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With a little help, flood victims construct new homes
CEDAR RAPIDS — There was very little pomp and circumstance surrounding First Lady Mari Culver’s volunteer work Wednesday on one of 20 homes under construction by Cedar Valley Habitat for Humanity. The legions of twenty-something volunteers maneuvered amid the the houses on Cedar Rapids’ far west side, measuring vinyl siding, hauling bundles of shingles to bare rooftops while barking occasional orders to one other.
Had it not been for the steady stream of television and print news crews showing a great deal of interest in the tan siding slowly climbing the side of one home, it’s likely Culver, clad in jeans and a souvenir hat from a previous Cedar Falls Habitat effort, would have been just another volunteer.
“I love to support the work of Habitat,” Culver said while indulging in a short break from hanging siding. “I’ve met several of the home owners today, and several of them were displaced by the floods a year ago.
“This is just a great way to serve the community and try to help rebuild an even stronger Cedar Rapids — nail by nail, piece of siding by piece of siding.”
Culver took obvious pride in the work she had accomplished that morning, noting that she had experience “previously helping with siding” on a different Habitat building project. She also acknowledged that the Cedar Rapids project, which combines the forces of local and national Habitat for Humanity groups in a $3.2 million undertaking, is different.
“There are between 500 and 600 AmeriCorps and Vista volunteers from all over the country working here in Cedar Rapids,” she said. “I’ve not only had the opportunity to meet the local home owners and learn their stories, but I’ve been able to meet these wonderful young people who have heed President Barack Obama’s call to national service. It’s just really neat and such a great movement. I wish I were twenty-some years younger because I’d be an AmeriCorps volunteer for a year or two.”
The volunteers were welcomed to Cedar Rapids Sunday evening at a rally featuring Arizona Cardinals quarterback and native son Kurt Warner. Warner and his wife Brenda raised more than half a million dollars for the project through their First Things First Foundation. The couple remained in Cedar Rapids after the initial rally to physically help with the building of walls and raising of roof trusses.
While the Warners are definitely the most celebrated of the dignitaries lined up behind the project, Cedar Valley Habitat for Humanity President Karen Hufnagle reports they aren’t the only ones who have weathered Midwestern rain storms to help and celebrate the week-long building efforts.
“We partnered with Habitat International and the AmeriCorps Build-a-Thon, and that has allowed us to bring in some very high profile people like Kurt Warner. But we’ve also gotten a lot of help from all levels — local, state and national,” Hufnagle said. U.S. Rep. Dave Loebsack (D-Mt. Vernon) and numerous state and local officials have visited the building sites either during or in the lead-up to the current mass raising.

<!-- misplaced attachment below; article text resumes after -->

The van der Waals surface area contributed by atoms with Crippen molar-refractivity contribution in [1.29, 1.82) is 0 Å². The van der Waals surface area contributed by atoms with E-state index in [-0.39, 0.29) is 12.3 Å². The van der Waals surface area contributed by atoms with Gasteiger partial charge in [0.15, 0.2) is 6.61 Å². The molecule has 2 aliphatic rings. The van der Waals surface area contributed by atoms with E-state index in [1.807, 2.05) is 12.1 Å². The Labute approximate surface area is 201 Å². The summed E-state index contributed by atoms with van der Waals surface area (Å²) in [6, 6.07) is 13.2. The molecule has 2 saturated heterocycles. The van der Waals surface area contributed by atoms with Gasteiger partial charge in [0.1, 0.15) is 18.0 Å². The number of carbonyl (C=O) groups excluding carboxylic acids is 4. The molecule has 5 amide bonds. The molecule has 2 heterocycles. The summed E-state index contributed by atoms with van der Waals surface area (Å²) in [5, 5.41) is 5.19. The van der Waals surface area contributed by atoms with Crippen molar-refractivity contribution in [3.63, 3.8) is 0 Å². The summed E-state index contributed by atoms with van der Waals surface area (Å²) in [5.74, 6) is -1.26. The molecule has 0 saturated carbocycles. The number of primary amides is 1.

“We just have had tremendous support,” she continued. “So many individuals and organizations have turned out to help in any way they can. Also, city government here in Cedar Rapids has been fantastic.”
Members of the local affiliate went to the city last fall, according to Hufnagle, and requested assistance. The group wanted to build 20 houses this year, but also wanted to build an additional 20 houses during each of the next two years. The project was born not only of the realization that much of the city’s affordable housing had been washed away during the 2008 flood, but with a belief that the Cedar Valley affiliate needed to ramp up and sustain greater productivity. The city agreed to provide the organization enough land to accommodate the lofty project for the three-year span.
In order to qualify for a Habitat home, future owners must provide a down payment and maintain a monthly mortgage. In addition, the home owners provide “sweat equity” by physically contributing to the construction of their home and those built for others. Applications are available on the organization’s Web site.
The massive influx of volunteers are expected to finish raising and finishing the homes’ exteriors this week. Local contractors will provide electrical, plumbing and other interior specialties. That being said, Hufnagle and the Cedar Valley crew anticipate they will be needing more volunteers in the weeks to come. Anyone interested in helping out can visit their Web site or phone the Hiawatha-based office at (319) 366-4485.